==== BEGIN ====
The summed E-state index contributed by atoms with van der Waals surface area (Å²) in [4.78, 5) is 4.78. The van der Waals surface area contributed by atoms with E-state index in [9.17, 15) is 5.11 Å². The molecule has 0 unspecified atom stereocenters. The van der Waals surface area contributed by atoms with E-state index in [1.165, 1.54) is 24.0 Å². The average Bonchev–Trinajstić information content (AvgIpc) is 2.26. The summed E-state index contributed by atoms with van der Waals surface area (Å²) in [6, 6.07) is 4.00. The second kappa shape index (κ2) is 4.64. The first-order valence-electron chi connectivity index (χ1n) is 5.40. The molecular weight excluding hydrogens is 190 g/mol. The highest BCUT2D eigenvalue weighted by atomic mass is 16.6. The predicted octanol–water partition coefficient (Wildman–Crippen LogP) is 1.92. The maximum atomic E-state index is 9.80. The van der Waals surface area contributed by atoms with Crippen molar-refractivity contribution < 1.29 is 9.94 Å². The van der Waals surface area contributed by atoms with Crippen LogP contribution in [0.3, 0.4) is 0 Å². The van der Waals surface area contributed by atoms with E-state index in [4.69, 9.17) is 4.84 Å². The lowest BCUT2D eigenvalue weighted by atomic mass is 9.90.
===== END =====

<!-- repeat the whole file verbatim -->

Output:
The summed E-state index contributed by atoms with van der Waals surface area (Å²) in [4.78, 5) is 4.78. The van der Waals surface area contributed by atoms with E-state index in [9.17, 15) is 5.11 Å². The molecule has 0 unspecified atom stereocenters. The van der Waals surface area contributed by atoms with E-state index in [1.165, 1.54) is 24.0 Å². The average Bonchev–Trinajstić information content (AvgIpc) is 2.26. The summed E-state index contributed by atoms with van der Waals surface area (Å²) in [6, 6.07) is 4.00. The second kappa shape index (κ2) is 4.64. The first-order valence-electron chi connectivity index (χ1n) is 5.40. The molecular weight excluding hydrogens is 190 g/mol. The highest BCUT2D eigenvalue weighted by atomic mass is 16.6. The predicted octanol–water partition coefficient (Wildman–Crippen LogP) is 1.92. The maximum atomic E-state index is 9.80. The van der Waals surface area contributed by atoms with Crippen molar-refractivity contribution < 1.29 is 9.94 Å². The van der Waals surface area contributed by atoms with Crippen LogP contribution in [0.3, 0.4) is 0 Å². The van der Waals surface area contributed by atoms with E-state index in [4.69, 9.17) is 4.84 Å². The lowest BCUT2D eigenvalue weighted by atomic mass is 9.90.